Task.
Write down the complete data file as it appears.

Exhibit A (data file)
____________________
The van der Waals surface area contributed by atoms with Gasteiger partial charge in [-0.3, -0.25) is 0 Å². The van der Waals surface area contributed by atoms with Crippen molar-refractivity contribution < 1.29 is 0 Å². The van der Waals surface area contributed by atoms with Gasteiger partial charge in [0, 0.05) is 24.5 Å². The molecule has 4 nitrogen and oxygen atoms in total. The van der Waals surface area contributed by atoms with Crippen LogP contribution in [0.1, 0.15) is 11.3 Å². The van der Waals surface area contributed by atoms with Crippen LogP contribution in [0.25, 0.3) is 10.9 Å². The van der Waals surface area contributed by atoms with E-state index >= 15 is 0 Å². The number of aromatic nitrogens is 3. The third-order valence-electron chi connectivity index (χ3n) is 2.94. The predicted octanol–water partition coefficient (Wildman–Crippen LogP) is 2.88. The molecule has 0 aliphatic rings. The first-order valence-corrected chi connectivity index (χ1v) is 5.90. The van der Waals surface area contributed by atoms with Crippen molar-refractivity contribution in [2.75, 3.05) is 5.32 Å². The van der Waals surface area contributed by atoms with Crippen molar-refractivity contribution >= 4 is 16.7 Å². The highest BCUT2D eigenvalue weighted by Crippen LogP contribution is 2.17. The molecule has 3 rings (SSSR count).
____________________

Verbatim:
The van der Waals surface area contributed by atoms with Gasteiger partial charge in [-0.3, -0.25) is 0 Å². The van der Waals surface area contributed by atoms with Crippen molar-refractivity contribution < 1.29 is 0 Å². The van der Waals surface area contributed by atoms with Gasteiger partial charge in [0, 0.05) is 24.5 Å². The molecule has 4 nitrogen and oxygen atoms in total. The van der Waals surface area contributed by atoms with Crippen LogP contribution in [0.1, 0.15) is 11.3 Å². The van der Waals surface area contributed by atoms with Crippen LogP contribution in [0.25, 0.3) is 10.9 Å². The van der Waals surface area contributed by atoms with E-state index >= 15 is 0 Å². The number of aromatic nitrogens is 3. The third-order valence-electron chi connectivity index (χ3n) is 2.94. The predicted octanol–water partition coefficient (Wildman–Crippen LogP) is 2.88. The molecule has 0 aliphatic rings. The first-order valence-corrected chi connectivity index (χ1v) is 5.90. The van der Waals surface area contributed by atoms with Crippen molar-refractivity contribution in [2.75, 3.05) is 5.32 Å². The van der Waals surface area contributed by atoms with Crippen molar-refractivity contribution >= 4 is 16.7 Å². The highest BCUT2D eigenvalue weighted by Crippen LogP contribution is 2.17. The molecule has 3 rings (SSSR count).